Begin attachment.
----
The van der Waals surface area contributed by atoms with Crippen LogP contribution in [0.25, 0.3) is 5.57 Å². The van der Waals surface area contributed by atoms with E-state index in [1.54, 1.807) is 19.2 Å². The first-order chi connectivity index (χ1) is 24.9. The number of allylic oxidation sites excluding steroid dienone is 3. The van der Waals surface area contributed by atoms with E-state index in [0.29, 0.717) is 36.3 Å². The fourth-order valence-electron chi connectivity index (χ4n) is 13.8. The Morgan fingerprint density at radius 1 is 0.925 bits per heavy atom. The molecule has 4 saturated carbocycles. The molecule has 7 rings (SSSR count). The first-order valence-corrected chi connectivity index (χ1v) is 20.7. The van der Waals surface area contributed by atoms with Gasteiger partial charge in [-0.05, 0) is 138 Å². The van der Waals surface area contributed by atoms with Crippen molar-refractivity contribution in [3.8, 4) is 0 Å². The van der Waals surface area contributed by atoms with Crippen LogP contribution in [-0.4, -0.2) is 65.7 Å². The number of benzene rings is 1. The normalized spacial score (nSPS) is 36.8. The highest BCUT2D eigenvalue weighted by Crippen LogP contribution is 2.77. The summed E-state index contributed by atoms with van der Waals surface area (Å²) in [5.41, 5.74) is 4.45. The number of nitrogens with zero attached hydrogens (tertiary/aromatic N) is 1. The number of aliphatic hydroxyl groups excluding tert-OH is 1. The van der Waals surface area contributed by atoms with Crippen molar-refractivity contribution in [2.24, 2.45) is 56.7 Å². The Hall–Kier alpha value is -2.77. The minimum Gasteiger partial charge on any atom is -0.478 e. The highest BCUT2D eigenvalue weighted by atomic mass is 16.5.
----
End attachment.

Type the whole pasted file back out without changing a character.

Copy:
The van der Waals surface area contributed by atoms with Crippen LogP contribution in [0.25, 0.3) is 5.57 Å². The van der Waals surface area contributed by atoms with E-state index in [1.54, 1.807) is 19.2 Å². The first-order chi connectivity index (χ1) is 24.9. The number of allylic oxidation sites excluding steroid dienone is 3. The van der Waals surface area contributed by atoms with E-state index in [0.29, 0.717) is 36.3 Å². The fourth-order valence-electron chi connectivity index (χ4n) is 13.8. The Morgan fingerprint density at radius 1 is 0.925 bits per heavy atom. The molecule has 4 saturated carbocycles. The molecule has 7 rings (SSSR count). The first-order valence-corrected chi connectivity index (χ1v) is 20.7. The van der Waals surface area contributed by atoms with Gasteiger partial charge in [-0.05, 0) is 138 Å². The van der Waals surface area contributed by atoms with Crippen molar-refractivity contribution in [3.8, 4) is 0 Å². The van der Waals surface area contributed by atoms with Crippen LogP contribution in [-0.4, -0.2) is 65.7 Å². The number of benzene rings is 1. The normalized spacial score (nSPS) is 36.8. The highest BCUT2D eigenvalue weighted by Crippen LogP contribution is 2.77. The summed E-state index contributed by atoms with van der Waals surface area (Å²) in [5.41, 5.74) is 4.45. The number of nitrogens with zero attached hydrogens (tertiary/aromatic N) is 1. The number of aliphatic hydroxyl groups excluding tert-OH is 1. The van der Waals surface area contributed by atoms with Crippen molar-refractivity contribution in [2.24, 2.45) is 56.7 Å². The Hall–Kier alpha value is -2.77. The minimum Gasteiger partial charge on any atom is -0.478 e. The highest BCUT2D eigenvalue weighted by atomic mass is 16.5.